Elsevier’s acquisition of Bepress

Did you miss the big news this past August? This is certainly going to be interesting for many librarians.  Elsevier has acquired bepress.

Casetext releases enhancements to CARA

Casetext has just announced some new enhancements to its product CARA.  CARA allows you to securely upload any brief or memo, and then it searches the universe of federal and state law to find relevant cases you may have missed.

Here is what’s new:

  • Search within results to narrow down your CARA recommendations to those specific to your search terms
  • Jurisdiction filters make sure your results are all in the jurisdictions you care about
  • CARA is getting smarter, so you should expect to see even more relevant CARA result

Check out their website for more information.

HeinOnline added what!?

HeinOnline added 964,179 pages to their products in November 2016.  You can read bout highlights of the new additions at their blog.  You can also check out the entire list of new content.

Webinars provided by Lyrasis

Planning to have a little down time as we wrap up 2016?  Take a look at at the variety of webinars offered by Lyrasis.  Many of them are offered free of charge and with the variety of topics covered, there is sure to be one relevant to you and your library.

 

TR price increase on outside content

Thomson Reuters today announced a price increase on content not included in fixed-rate subscriptions for large and medium law firms.  The increase, effective January 1, 2017, will not affect fixed-rate contract terms.  For details on the rate increase, contact your Thomson Reuters representative or Customer Service.

Ravel Law Announces a New Analytics Product

AALL’s Best New Product of 2016 Winner, Ravel Law, is releasing a new analytics product.  To get all the details and watch a live demonstration with legal tech-blogger Jean O’Grady check their website.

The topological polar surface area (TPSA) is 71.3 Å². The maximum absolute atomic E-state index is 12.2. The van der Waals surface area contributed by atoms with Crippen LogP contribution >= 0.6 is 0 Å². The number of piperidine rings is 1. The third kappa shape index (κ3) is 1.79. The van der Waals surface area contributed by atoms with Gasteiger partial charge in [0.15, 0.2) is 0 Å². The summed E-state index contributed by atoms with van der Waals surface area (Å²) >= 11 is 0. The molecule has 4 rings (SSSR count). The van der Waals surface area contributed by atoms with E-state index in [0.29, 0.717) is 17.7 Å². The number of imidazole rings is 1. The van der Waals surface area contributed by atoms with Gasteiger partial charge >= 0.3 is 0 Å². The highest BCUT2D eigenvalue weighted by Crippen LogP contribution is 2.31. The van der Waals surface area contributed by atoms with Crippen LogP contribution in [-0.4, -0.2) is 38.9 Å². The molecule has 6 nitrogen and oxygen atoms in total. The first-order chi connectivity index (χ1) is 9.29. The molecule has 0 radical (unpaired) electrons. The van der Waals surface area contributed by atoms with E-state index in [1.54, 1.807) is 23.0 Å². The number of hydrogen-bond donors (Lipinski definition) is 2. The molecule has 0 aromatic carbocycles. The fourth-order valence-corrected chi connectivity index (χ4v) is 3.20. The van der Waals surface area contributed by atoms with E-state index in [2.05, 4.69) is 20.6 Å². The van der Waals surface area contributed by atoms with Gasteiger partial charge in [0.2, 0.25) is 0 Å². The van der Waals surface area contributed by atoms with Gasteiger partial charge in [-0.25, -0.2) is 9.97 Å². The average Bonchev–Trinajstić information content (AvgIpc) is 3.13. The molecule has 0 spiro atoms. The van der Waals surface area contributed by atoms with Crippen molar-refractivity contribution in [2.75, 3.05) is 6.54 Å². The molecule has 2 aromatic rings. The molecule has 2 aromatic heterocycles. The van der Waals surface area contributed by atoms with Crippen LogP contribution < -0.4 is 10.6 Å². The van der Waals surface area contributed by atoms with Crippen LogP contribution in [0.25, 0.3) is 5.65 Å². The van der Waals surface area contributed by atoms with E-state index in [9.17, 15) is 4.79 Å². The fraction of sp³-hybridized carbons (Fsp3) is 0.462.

EU Decision on E-book Lending

An important EU Court case advances the doctrine of first sale for e-books in the Europe Union:  https://teleread.org/2016/11/14/bill-rosenblatt-inconclusive-ruling-on-library-e-book-lending-in-europe/

Program Manager and Copyright Advisor for Harvard University, Kyle K. Courtney, responded to this recent decision: “Although strictly an EU decision, this could generate some thoughts for our struggles with e-books here in the U.S. Remember, the case comes from the Netherlands, where public libraries are required to pay royalties for the books they lend out as part of a “public lending” right.  These fees are distributed to writers, artists, and publishers via collecting societies. However, this public lending right in the Netherlands did not apply to e-books. Therefore, libraries could only lend out e-books for which they have purchased a license from the publisher.

That’s where we are in the U.S.: We “rent” our e-books. We don’t own them. And when we don’t own them, we lose a lot of use-based options. These e-books are governed by restrictive licensing (truly, it looks a lot like a lease or limited license) that can prevent some of our core practices such as basic loans, interlibrary loan, preservation copies, or even printing for distribution.

This EU decision is hopeful because it suggests that a “dynamic” or “evolving” interpretation of the EU copyright directive should be applied, and that lending of e-books is certainly the modern equivalent of the lending of printed books. That is a big statement! We need something like that here in the U.S. – a fresh reading of the copyright act, especially the first sale doctrine, which is the law that allows libraries to loan print books, as long as they have purchased the work legally.

But our courts, our copyright office, and others have rejected this notion of a “digital first sale” right.  This rejection makes it clear that first sale rights mainly apply to physical, not digital, disposal of copies.

If we can’t have legislation, and we are stuck with licensing, then maybe we can do what the EU court advocated for in its opinion via license: If libraries are purchasing e-books, they need to advocate for clauses in the contract that best serve their mission, their community, and their collection policies. A contract isn’t formalized until it is signed – take the time to try and negotiate. Introduce interlibrary loan clauses, preservation clauses, reject terms that harm collection development goals, or the mission of the libraries.

Perhaps we can learn from this decision on how to advocate for our own U.S.-based e-book purchasing and lending.”

Stay tuned for Kyle’s full analysis in the next issue of CRIV Sheet.